This french article has been published by Techniques de l’Ingénieur, and was written by Sylvie Lorente and Adrian Bejan.
The authors define and present the Constructal law as the law of physics that accounts for the natural tendency of all flow systems (animate or inanimate) to evolve into configurations that offer progressively greater flow access over time.
This article shows what make the Constructal law a part of thermodynamics, and that the domains covered by this new law of Physics are broad, ranging from fluid flows to heat and mass transfer.
… but can it solve the problem ?
Jakky Kerubo interviews and discusses one of the last application of Constructal theory: explaining how income inequality happens… But this explanation is not the end game for Adrian Bejan, who is “working on the next question: how to make the distribution of assets less unequal. It involves regulation, but with greater non-monetary contribution from individuals“.
In this interview, Willem Larsen explores with Adrian Bejan what the Constructal Law can mean for a tracker, a subject he also further explored in several videos and interviews available online (cf. links here bellow).
In 2006, already A. Bejan and D. Gobin opened this kind domain of research thanks to a paper focused on the explanation of droplet geometries: splashes vs. splats – with obvious links with forensics…
- Radio interview, Design in Nature with Adrian Bejan, weaselbear and Garth, blogtalkradio.com/weaselbear
- Willem Larsen, The Science of Forensic Tracking (Forensic Flow System Analysis) – videos
- A. Bejan, D. Gobin, The constructal theory of droplet impact geometry, International Journal of Heat and Mass Transfer, 49, 2412-2419
- The 2017 Thermodynamics of emotion symposium, People, Culture, and the Physics of Complex Living Systems October 13th-15th, 2017, in Portland, OR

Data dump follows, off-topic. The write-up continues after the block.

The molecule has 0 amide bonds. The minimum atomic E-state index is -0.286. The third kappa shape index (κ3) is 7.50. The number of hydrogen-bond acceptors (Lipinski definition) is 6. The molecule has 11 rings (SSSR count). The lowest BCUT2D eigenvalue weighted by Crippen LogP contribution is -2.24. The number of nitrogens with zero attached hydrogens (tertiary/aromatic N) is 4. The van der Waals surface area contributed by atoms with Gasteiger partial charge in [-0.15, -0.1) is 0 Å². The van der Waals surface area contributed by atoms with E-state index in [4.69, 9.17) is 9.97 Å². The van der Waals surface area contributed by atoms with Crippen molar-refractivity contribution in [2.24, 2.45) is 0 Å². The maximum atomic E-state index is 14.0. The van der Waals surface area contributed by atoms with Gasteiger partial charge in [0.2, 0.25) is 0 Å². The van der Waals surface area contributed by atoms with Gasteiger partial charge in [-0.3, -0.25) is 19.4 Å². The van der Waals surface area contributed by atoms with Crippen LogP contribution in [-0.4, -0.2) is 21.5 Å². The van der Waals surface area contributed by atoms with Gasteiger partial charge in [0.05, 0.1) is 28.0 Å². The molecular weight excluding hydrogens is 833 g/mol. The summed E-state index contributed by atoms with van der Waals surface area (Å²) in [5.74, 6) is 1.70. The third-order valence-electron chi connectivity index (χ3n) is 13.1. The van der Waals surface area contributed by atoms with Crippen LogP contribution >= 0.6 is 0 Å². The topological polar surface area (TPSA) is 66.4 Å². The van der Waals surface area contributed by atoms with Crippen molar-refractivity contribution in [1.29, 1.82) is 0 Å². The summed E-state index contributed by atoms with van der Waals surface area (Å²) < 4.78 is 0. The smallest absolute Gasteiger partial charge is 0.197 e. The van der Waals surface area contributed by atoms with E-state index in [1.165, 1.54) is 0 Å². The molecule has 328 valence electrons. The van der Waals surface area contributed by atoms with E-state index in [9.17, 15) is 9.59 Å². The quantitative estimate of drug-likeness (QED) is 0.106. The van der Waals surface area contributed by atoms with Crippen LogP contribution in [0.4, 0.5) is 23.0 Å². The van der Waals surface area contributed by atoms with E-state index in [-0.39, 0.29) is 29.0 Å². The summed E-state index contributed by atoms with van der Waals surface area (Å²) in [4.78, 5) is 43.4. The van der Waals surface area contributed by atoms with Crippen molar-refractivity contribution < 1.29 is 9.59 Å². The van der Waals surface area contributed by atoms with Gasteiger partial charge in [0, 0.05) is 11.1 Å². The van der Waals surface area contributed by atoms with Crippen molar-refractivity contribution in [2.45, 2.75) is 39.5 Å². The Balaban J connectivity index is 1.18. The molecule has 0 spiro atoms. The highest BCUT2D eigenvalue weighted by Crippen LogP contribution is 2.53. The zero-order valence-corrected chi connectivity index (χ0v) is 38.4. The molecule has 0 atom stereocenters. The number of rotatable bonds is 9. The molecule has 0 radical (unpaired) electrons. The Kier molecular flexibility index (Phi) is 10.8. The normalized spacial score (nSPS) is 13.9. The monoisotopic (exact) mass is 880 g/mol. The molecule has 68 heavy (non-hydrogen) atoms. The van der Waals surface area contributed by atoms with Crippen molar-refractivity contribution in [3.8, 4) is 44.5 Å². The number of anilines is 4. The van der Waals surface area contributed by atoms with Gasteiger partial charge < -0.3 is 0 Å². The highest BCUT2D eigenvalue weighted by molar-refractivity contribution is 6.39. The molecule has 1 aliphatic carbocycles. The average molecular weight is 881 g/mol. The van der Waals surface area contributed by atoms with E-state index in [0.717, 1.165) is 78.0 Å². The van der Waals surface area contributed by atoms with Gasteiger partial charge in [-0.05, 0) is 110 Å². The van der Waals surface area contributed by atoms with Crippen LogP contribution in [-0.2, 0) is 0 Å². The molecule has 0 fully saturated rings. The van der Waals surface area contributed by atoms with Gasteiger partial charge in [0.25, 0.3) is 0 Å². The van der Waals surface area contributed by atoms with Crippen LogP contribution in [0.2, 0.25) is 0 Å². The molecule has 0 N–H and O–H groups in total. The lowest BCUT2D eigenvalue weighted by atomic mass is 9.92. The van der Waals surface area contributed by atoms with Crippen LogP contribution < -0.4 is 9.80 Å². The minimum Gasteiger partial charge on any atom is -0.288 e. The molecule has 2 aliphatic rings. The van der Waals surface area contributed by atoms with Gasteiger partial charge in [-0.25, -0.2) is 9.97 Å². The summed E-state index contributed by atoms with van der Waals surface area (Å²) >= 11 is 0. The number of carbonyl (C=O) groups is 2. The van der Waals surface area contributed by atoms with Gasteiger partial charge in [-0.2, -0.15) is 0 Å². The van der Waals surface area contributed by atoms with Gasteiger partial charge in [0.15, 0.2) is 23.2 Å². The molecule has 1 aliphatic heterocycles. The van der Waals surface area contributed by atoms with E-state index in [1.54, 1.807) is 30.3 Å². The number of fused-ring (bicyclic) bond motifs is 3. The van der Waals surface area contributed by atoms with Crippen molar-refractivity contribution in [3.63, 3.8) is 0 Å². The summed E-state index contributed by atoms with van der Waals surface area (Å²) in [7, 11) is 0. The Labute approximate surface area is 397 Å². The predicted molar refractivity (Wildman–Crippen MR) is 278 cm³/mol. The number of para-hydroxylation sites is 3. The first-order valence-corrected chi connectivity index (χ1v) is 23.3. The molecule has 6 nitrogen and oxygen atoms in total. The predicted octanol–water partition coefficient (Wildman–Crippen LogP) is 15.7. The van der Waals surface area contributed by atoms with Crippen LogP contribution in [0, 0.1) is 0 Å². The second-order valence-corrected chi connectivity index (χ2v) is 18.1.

- Interview of A. Bejan in Science & Vie magazine, Traqueurs de forme article.
This round table about “Design in Nature” took place Saturday, April 22nd, 2017 at 2:30pm, at the The Helix Center, NY.
Prof. Adrian Bejan was one the five participants, and exposed his views on this topic, on the basis of the constructal law of evolution in nature.
This review, published inApplied Physics Reviews, covers two aspects of “evolution” in thermodynamics. First, with the constructal law, thermodynamics is becoming the domain of physics that accounts for the phenomenon of evolution in nature, in general.
Second, thermodynamics (and science generally) is the evolving add-on that empowers humans to predict the future and move more easily on earth, farther and longer in time. The part of nature that thermodynamics represents is this: nothing moves by itself unless it is driven by power, which is then destroyed (dissipated) during movement.
Nothing evolves unless it flows and has the freedom to change its architecture such that it provides greater and easier access to the available space. Thermodynamics is the modern science of heat and work and their usefulness, which comes from converting the work (power) into movement (life) in flow architectures that evolve over time to facilitate movement.
I also review the rich history of the science, and I clarify misconceptions regarding the second law, entropy, disorder, and the arrow of time, and the supposed analogy between heat and work.
The physics basis
This article unifies physics with economics by showing that the distribution of wealth is related proportionally to the movement of all the streams of a live society. The ‘unequal’ distribution of wealth on the earth happens naturally. Hierarchy is unavoidable, with staying power, and difficult to efface.
Two architectures illustrate this idea: river basins and the movement of freight.
The nonuniform distribution of wealth becomes more accentuated as the economy becomes more developed, i.e., as its flow architecture becomes more complex for the purpose of covering smaller and smaller interstices of the overall (fixed) territory.
This theory also predicts the Lorenz-type distribution of income inequality, which was adopted empirically for a century.
This article from Adrian Bejan and published by European Review shows that humans and technology are one species, and not two: humans and their artefacts are evolving as one species, the ‘human & machine species’.
The evolution of the human & machine species is well illustrated by the evolution of the commercial aircraft, the cooling of electronics, and modern athletics.
These evolutionary forms of flow organization can be predicted based on the law of physics that governs evolution in nature, bio and non-bio: the constructal law.
In brief, evolution, life and the human & machine species are physics
A. Bejan, Evolution as Physics: The Human & Machine Species, European Review, Volume 25, Issue 1 February 2017, pp. 140-149.